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Kokish and life at the head of Beaver Cove

Anthropologist Franz Boas noted that Kokish was considered a place of origin.
SUBMITTED PHOTO Beaver Cove Lumber Company, Nov. 1919

The name Kokish, which is also the name of a nearby river, is said to be a Kwak’wala word which means either ‘notched beach’ or “place where the river spreads.” The Kokish River was reported to have that name on maps as early as 1919, and is located within Beaver Cove, a part of the traditional territory of the ‘Namgis First Nation.

Anthropologist Franz Boas noted that Kokish was considered a place of origin, which means that there were traditional stories in the times before people or when people were first created which took place in this location. In the early historical contact times (1700s - 1800s) the use of Beaver Cove may have alternated between Indigenous tribes, which was not uncommon at the time.

Eustace Smith, who rowed up to Beaver Cove from Comox in 1900 to take up a government pre-emption of land and begin farming, said that there was no one in the area for miles. In an oral interview of BC pioneers Smith stated that to local First Nations the Beaver Cove area was taboo, as they believed that Dzunuk’wa, a supernatural being, resided there.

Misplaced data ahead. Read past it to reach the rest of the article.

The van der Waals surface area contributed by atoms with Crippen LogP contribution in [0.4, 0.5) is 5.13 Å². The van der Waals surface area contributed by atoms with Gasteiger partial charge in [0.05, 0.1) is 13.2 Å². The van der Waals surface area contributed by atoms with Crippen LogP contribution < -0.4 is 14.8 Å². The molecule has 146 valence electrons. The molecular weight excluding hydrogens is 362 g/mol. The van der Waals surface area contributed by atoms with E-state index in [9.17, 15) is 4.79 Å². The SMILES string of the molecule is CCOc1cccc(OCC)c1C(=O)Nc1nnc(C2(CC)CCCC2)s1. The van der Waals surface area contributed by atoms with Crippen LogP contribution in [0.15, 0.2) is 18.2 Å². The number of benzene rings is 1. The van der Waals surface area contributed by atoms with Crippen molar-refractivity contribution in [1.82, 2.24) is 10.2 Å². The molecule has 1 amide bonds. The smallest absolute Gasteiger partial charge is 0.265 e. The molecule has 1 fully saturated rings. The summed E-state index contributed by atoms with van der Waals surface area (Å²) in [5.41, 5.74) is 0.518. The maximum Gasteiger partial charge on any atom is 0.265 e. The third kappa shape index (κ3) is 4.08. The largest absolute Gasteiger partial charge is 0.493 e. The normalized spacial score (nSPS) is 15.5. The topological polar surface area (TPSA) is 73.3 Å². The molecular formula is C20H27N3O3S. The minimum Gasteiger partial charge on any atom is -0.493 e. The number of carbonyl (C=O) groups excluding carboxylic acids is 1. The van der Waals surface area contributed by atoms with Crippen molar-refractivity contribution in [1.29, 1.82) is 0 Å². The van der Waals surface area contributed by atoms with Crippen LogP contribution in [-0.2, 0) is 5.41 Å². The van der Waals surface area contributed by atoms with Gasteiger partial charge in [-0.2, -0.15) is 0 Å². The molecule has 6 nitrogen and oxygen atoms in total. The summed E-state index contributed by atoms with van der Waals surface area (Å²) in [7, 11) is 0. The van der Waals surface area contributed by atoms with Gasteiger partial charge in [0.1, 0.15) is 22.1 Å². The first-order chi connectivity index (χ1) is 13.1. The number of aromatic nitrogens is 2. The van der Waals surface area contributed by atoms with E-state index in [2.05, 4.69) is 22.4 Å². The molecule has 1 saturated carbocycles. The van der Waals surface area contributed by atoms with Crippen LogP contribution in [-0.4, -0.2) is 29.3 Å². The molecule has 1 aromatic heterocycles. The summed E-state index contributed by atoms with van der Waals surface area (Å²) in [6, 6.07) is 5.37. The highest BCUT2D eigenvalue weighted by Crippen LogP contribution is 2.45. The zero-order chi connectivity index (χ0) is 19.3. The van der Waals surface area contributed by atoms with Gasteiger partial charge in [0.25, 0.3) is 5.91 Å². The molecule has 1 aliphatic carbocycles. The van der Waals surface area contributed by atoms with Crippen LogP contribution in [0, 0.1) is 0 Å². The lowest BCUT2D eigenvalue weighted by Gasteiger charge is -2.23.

The town of Beaver Cove, which along with Englewood and East Bay made up a trio of small towns ringing Beaver Cove, was first established in 1917 to support the mills run by the Beaver Cove Lumber and Pulp Company. The community was home to a pulp mill, a saw mill and a shingle mill. There were over 140 employees, and the town included a settlement of Chinese workers. Unfortunately by 1920 the mill was bankrupt and the lone occupant became a paid caretaker.

In the early 1950s Crown Zellerbach bought the logging rights in the area, and moved the community of Beaver Cove in order to develop a large log sorting facility at the head of Beaver Cove. The new community was named Kokish, and it existed from 1955 to 1985 up the hill on the southeast side of Beaver Cove.

The Kokish community was close, and celebrated events together such as logger sports day. In 1981 the three room school was disposed of by the school district, and in 1985 what was left of the community was disbanded. Crown Zellerbach, which had leased homes to come families for as low as $35/mo., offered interest free loans of $10,000 to assist people with purchasing homes in Port McNeill or Port Hardy.

- Brenda McCorquodale article

Tyson Whitney

About the Author: Tyson Whitney

I have been working in the community newspaper business for nearly a decade, all of those years with Black Press Media.
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